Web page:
Cooch Behar, the district where TMC won 8 seats out of 9 in the last assembly election seems to be slipping out of the hands of Mamata Banerjee this time. Rajbongshis or Koch-Rajbongshis, the people indigenous to the region of Cooch Behar, want the large number of Bangladeshis who have infiltrated the district to be thrown out of the district, and BJP is the only party supporting the National Registrar of Citizens.
In the 2019 general election, the Amit Shah-led party won the Cooch Behar Lok Sabha constituency, riding on the promise of CAA-NRC. In order to keep the Muslim voters (who constitute around one-third of the state’s voter base) on her side, Mamata Banerjee vehemently opposed CAA-NRC; this brought the Muslim voters closer to her party but pushed the communities like Matua and Rajbongshi away.
It must be noted that Mamata Banerjee has been the face of Islamic appeasement in the state of West Bengal and she has made NRC a central issue of her narrative in line with her appeasement policies. The ‘Bangladeshi’ immigrants also translate into a prolific vote bank.
It is relevant to mention here that though the Bangladeshi immigrants are not lawful citizens of India, there have been reports about such immigrants procuring fake Voter ID cards and therefore such immigrants might even exercise voting rights illegally. By opposing the NRC, the TMC has created a vote bank for itself. West Bengal CM Mamata Banerjee is, therefore, looking to avert an exercise like NRC in her state and solidify the emerging vote bank.
It is ironic how it was Mamata Banerjee who had flagged the issue of Bangladeshi immigrants for the first time in Parliament. In 2005, she had stated in the Lok Sabha, “The infiltration in Bengal has become a disaster now… I have both the Bangladeshi & the Indian voters list. This is a very serious matter. I would like to know when would it be discussed in the House?”
Now the question that arises is what has changed in the last 14 years which has led to a complete U-turn in the TMC supremo’s stance over the issue. In 2005, Mamata Banerjee was seen as the principal opposition force to the Communist regime in the state. The left regime was blamed for welcoming ‘aliens’ in the state of West Bengal by Mamata Banerjee resulting in a big issue for the Indian democracy as these ‘aliens’ allegedly found their way into the voters’ list.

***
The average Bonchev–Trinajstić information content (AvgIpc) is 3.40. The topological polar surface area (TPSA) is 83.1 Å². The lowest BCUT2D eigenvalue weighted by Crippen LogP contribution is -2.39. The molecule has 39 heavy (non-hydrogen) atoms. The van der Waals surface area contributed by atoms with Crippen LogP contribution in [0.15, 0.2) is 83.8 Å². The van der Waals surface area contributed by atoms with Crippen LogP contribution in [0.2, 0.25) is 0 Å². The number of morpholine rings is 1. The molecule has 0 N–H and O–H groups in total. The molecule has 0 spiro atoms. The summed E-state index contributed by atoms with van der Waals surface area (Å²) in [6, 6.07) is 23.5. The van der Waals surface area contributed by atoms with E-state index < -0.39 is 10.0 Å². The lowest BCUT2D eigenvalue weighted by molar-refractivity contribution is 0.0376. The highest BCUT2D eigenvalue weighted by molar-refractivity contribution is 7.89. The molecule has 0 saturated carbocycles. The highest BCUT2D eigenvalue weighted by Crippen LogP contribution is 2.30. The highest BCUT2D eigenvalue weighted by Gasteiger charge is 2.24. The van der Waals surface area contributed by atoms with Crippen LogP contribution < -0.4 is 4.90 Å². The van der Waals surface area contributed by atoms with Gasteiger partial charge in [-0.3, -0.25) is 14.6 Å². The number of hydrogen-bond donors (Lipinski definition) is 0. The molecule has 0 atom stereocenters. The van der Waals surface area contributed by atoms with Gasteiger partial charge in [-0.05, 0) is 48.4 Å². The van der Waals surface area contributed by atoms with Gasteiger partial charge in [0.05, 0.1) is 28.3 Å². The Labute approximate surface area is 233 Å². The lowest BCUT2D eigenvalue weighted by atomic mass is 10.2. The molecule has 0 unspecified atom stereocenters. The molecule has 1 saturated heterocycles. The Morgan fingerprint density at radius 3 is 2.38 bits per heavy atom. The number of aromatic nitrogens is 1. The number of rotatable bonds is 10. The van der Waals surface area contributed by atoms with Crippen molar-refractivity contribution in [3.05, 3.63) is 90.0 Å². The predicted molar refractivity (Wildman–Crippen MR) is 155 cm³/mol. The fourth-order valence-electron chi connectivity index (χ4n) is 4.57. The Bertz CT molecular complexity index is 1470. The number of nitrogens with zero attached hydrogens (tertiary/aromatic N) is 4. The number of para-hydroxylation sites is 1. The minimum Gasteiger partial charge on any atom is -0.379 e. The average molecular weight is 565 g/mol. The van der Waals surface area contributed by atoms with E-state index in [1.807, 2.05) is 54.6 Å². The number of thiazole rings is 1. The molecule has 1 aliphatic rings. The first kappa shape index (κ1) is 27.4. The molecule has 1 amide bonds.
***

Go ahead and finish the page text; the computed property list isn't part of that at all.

14 years down the line, political circumstances have gone a sea change in the state of West Bengal. The left has lost its steam in the state and while the TMC has dominated West Bengal politics for quite some time, BJP has challenged it strongly in the recent past.
The West Bengal CM who had opposed the influx of illegal Bangladeshi immigrants tooth and nail on the floor of the lower house of the Parliament 14 years ago, is now militating against the idea of identifying illegal immigrants. By opposing the NRC, the TMC has found a new vote bank for itself and if the ‘aliens’ were to be driven out, the TMC would be the biggest loser in the political context of West Bengal. The Mamata-led party would end up losing a loyal vote bank that has been created out of its strong opposition to any NRC-like exercise in the state.
However, the opposition to CAA-NRC also means losing votes of the majority Hindu community, and this is what is happening in the Northern and Western regions of the state, where the Hindu community completely abandoned Mamata Banerjee in the last general election itself and expected to pave the way for BJP CM in the state.